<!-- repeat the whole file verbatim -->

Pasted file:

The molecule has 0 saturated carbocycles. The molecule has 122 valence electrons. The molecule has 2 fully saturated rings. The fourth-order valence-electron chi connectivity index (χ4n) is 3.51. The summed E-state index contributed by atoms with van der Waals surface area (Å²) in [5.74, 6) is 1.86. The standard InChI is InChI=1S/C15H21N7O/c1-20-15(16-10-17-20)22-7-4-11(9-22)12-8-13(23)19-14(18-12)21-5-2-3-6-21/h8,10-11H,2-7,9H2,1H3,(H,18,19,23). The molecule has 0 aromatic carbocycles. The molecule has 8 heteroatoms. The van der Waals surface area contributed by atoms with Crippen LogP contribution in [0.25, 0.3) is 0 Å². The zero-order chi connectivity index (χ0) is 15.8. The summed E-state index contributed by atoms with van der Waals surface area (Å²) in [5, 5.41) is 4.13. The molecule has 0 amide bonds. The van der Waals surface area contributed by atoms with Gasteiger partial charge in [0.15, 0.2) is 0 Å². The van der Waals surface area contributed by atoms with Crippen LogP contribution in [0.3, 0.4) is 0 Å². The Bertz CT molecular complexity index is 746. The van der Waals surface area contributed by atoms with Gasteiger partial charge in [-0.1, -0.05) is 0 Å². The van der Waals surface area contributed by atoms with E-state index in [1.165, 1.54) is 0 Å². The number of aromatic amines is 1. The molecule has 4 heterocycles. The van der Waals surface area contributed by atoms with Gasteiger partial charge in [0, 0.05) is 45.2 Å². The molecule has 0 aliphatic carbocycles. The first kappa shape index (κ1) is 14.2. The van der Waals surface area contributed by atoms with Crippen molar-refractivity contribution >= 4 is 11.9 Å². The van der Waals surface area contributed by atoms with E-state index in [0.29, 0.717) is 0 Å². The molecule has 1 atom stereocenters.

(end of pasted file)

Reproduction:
The molecule has 0 saturated carbocycles. The molecule has 122 valence electrons. The molecule has 2 fully saturated rings. The fourth-order valence-electron chi connectivity index (χ4n) is 3.51. The summed E-state index contributed by atoms with van der Waals surface area (Å²) in [5.74, 6) is 1.86. The standard InChI is InChI=1S/C15H21N7O/c1-20-15(16-10-17-20)22-7-4-11(9-22)12-8-13(23)19-14(18-12)21-5-2-3-6-21/h8,10-11H,2-7,9H2,1H3,(H,18,19,23). The molecule has 0 aromatic carbocycles. The molecule has 8 heteroatoms. The van der Waals surface area contributed by atoms with Crippen LogP contribution in [0.25, 0.3) is 0 Å². The zero-order chi connectivity index (χ0) is 15.8. The summed E-state index contributed by atoms with van der Waals surface area (Å²) in [5, 5.41) is 4.13. The molecule has 0 amide bonds. The van der Waals surface area contributed by atoms with Gasteiger partial charge in [0.15, 0.2) is 0 Å². The van der Waals surface area contributed by atoms with Crippen LogP contribution in [0.3, 0.4) is 0 Å². The Bertz CT molecular complexity index is 746. The van der Waals surface area contributed by atoms with Gasteiger partial charge in [-0.1, -0.05) is 0 Å². The van der Waals surface area contributed by atoms with E-state index in [1.165, 1.54) is 0 Å². The number of aromatic amines is 1. The molecule has 4 heterocycles. The van der Waals surface area contributed by atoms with Gasteiger partial charge in [0, 0.05) is 45.2 Å². The molecule has 0 aliphatic carbocycles. The first kappa shape index (κ1) is 14.2. The van der Waals surface area contributed by atoms with Crippen molar-refractivity contribution >= 4 is 11.9 Å². The van der Waals surface area contributed by atoms with E-state index in [0.29, 0.717) is 0 Å². The molecule has 1 atom stereocenters.